As I’ve said in a previous post, there’s a huge difference between instant bonsai and bonsai developed over time. This might be most apparent when working with junipers – their flexibility, and the ability to do with them pretty much as you please with the right technique, make them particularly seductive for seeking an immediate, short-term result.
Basically, you can take any raw juniper, and bend and twist it until you get a decent silhouette. But the lack of structure underneath that pretty exterior would ultimately detract from the beauty of the tree, and would make its future refinement more difficult. If you’ve got a powerful, impressive yamadori with spectacular character, it can compensate for this lack of structure. But if you’re working with simple, humble material, which has nothing going for it, your best bet for bringing beauty to the tree is by developing structure.
A case in point is this juniper from the Jerusalem Botanical Gardens‘ bonsai collection. This is actually one of the first trees I worked on when I was asked to take over the collection in January 2012. The tree was in pretty good shape health-wise, and like many of the junipers in the collection at that time, looked more like an overgrown schizophrenic octopus than a bonsai –
Yep. Not much to work with. Long branches with thin foliage, and a straight trunk where even the bends are rigid and lack grace.
Since this is a juniper, technically it was possible to take those long, sprawling branches and twist them into some sort of semi-pleasing shape. But that wouldn’t bring beauty to this tree. Bonsai is a transformative art form, and the only thing that could make this tree beautiful would be to work with it, together, over time. I remember, when I was just starting in bonsai, when a visiting artist told us that bonsai is not made from raw material, but from prepared material. Only now, years later, I am starting to realize just how true those words were. In fact, the first year or two of work on a tree I now consider prep work, and not styling.
So the first order of business was to prepare this tree. To devise a plan for its future design, and to lay the foundation for the tree to grow into that design. Unnecessary branches were removed, and the remaining branches put into place so that their future growth would support the design. Here’s the tree after being prepped in February of 2012 –
As you can see, the trunk was straightened up a bit to give the tree more presence, and the future design can be understood – a slanting tree with a character branch emphasizing the movement. It doesn’t look like much, but the foundation for the structure is there. If you are working with nursery material or really simple material such as this tree – this stage is absolutely critical.
So over the course of 2012, I switched the tree to proper substrate that would keep it super-healthy and allow it to develop quickly. I also fertilized heavily and let the tree grow out quite a bit. This made sure that the tree had plenty of energy to support aggressive growth. This excess energy is key in developing structure fast.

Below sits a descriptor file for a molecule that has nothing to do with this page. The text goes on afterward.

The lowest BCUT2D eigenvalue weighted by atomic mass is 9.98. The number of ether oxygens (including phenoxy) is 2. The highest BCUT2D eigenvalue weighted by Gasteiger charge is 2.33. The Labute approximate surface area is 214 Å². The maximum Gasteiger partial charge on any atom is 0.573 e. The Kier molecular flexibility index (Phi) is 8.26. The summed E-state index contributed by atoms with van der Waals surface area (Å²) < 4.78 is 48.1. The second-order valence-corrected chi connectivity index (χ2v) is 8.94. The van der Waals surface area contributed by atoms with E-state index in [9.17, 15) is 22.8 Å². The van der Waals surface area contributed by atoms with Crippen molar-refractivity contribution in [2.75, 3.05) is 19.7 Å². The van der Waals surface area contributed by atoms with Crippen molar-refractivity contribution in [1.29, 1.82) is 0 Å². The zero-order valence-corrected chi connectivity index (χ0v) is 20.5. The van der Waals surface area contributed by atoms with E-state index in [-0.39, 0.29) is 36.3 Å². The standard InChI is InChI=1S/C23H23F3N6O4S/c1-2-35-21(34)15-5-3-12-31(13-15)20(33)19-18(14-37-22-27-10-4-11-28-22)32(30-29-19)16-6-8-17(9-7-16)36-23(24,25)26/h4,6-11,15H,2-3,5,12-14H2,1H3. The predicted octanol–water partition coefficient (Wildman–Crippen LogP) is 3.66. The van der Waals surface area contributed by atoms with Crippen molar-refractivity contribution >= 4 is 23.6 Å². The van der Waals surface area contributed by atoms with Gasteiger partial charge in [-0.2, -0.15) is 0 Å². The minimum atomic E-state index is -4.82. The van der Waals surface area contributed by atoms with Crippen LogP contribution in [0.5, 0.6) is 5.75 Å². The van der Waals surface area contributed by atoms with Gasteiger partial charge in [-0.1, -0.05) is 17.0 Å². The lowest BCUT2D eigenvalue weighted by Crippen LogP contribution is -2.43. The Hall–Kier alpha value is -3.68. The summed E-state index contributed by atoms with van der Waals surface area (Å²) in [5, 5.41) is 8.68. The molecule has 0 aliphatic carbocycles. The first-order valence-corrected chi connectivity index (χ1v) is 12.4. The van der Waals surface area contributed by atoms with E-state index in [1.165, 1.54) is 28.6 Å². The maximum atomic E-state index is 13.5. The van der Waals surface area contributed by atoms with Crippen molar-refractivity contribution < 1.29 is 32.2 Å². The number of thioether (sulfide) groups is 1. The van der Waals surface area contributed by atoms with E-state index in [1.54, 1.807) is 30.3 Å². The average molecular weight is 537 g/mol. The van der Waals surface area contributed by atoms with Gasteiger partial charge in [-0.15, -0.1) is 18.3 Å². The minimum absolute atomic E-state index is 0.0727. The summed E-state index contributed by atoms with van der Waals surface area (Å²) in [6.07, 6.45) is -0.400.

By the end of September of that same year, the tree was ready for its first proper styling session –
Analyzing the tree at this stage, the reason that it’s starting to look good is because it is developing structure. The complex, almost fractal shape of branches, the orderly lines working together to tell a visual story – these are now starting to create interest which distracts from the fact that the trunk is absolute crap.
But the tree is still immature. It still looks young and does not have visual weight or impact. So again – we need to work together with the tree to develop new growth that can then be used to develop the tree further. For the next eight months, I fertilized heavily and let the tree get really strong by letting it grow out much more than necessary before cutting back. In fact, I only cut it back once toward the end of spring, and then let it grow freely again. By the end of June 2013, the tree was developing nicely with dense, healthy foliage –
It was mid-summer, which is generally not a good time to hack away at junipers. But it was also clear that the tree was getting really overgrown and would soon start getting too long, compromising the structure. It was therefore necessary to cut back the growth and thin out the tree, making room for new, more ramified growth. Since junipers are still actively growing in these months in Israel, I would be able to get more branches to work with for the autumn styling session.
At the start of November 2013, almost two years after it had first been prepped, the tree was ready for its second styling session –
Comparing this picture to the first styling session from last year, the tree looks much ‘heavier’, much more mature. Almost too heavy for the simple trunk.
Looking from beneath, we can see the orderly, interesting structure that makes the tree interesting now, and will provide a solid foundation for it’s continued improvement in the future –
From here on out, the tree will move from ‘development’ to ‘refinement’, with everything from soil to fertilizer to pruning schedule being geared toward slower, finer growth.
It certainly has a way more to go, but looking at this tree now, it’s amazing to think that almost none of the branches and none of the foliage were there two years ago. Had I tried to force a styling session on it back then, I would now have an overgrown jumble of branches which would have forced me to go back to square one and rebuild the tree. By investing two years in development, we can now move forward instead of starting over. It is one of the great paradoxes of bonsai, that the fastest way to get good results, is to take it slowly.